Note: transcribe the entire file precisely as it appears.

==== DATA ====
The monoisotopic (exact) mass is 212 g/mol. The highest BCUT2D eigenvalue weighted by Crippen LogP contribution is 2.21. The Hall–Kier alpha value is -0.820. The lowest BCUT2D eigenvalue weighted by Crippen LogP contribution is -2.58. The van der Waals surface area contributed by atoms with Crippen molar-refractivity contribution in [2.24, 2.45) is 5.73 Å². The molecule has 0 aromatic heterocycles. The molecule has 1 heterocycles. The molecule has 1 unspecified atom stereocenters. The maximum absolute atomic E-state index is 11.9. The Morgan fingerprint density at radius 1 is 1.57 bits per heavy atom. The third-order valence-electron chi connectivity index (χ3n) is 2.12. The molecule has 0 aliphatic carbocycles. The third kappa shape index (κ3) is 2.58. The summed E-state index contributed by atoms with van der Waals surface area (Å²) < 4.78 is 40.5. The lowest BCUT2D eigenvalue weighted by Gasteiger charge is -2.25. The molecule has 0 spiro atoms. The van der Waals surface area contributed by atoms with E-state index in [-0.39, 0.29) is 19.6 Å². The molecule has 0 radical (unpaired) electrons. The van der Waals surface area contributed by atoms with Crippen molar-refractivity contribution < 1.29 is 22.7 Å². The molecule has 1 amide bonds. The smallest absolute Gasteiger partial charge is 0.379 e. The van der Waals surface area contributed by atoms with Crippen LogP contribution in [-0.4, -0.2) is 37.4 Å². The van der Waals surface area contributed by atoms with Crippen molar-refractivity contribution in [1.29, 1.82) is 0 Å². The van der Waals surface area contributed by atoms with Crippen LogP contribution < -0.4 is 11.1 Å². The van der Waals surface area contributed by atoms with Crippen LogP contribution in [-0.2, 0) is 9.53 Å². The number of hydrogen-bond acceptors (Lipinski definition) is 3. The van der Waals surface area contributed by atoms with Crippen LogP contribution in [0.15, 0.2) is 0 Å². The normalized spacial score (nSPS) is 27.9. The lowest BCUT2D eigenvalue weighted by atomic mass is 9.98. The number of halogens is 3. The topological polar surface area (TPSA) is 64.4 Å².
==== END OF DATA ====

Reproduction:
The monoisotopic (exact) mass is 212 g/mol. The highest BCUT2D eigenvalue weighted by Crippen LogP contribution is 2.21. The Hall–Kier alpha value is -0.820. The lowest BCUT2D eigenvalue weighted by Crippen LogP contribution is -2.58. The van der Waals surface area contributed by atoms with Crippen molar-refractivity contribution in [2.24, 2.45) is 5.73 Å². The molecule has 0 aromatic heterocycles. The molecule has 1 heterocycles. The molecule has 1 unspecified atom stereocenters. The maximum absolute atomic E-state index is 11.9. The Morgan fingerprint density at radius 1 is 1.57 bits per heavy atom. The third-order valence-electron chi connectivity index (χ3n) is 2.12. The molecule has 0 aliphatic carbocycles. The third kappa shape index (κ3) is 2.58. The summed E-state index contributed by atoms with van der Waals surface area (Å²) < 4.78 is 40.5. The lowest BCUT2D eigenvalue weighted by Gasteiger charge is -2.25. The molecule has 0 spiro atoms. The van der Waals surface area contributed by atoms with E-state index in [-0.39, 0.29) is 19.6 Å². The molecule has 0 radical (unpaired) electrons. The van der Waals surface area contributed by atoms with Crippen molar-refractivity contribution < 1.29 is 22.7 Å². The molecule has 1 amide bonds. The smallest absolute Gasteiger partial charge is 0.379 e. The van der Waals surface area contributed by atoms with Crippen LogP contribution in [-0.4, -0.2) is 37.4 Å². The van der Waals surface area contributed by atoms with Crippen molar-refractivity contribution in [1.29, 1.82) is 0 Å². The van der Waals surface area contributed by atoms with Crippen LogP contribution < -0.4 is 11.1 Å². The van der Waals surface area contributed by atoms with Crippen LogP contribution in [-0.2, 0) is 9.53 Å². The number of hydrogen-bond acceptors (Lipinski definition) is 3. The van der Waals surface area contributed by atoms with Crippen LogP contribution in [0.15, 0.2) is 0 Å². The normalized spacial score (nSPS) is 27.9. The lowest BCUT2D eigenvalue weighted by atomic mass is 9.98. The number of halogens is 3. The topological polar surface area (TPSA) is 64.4 Å².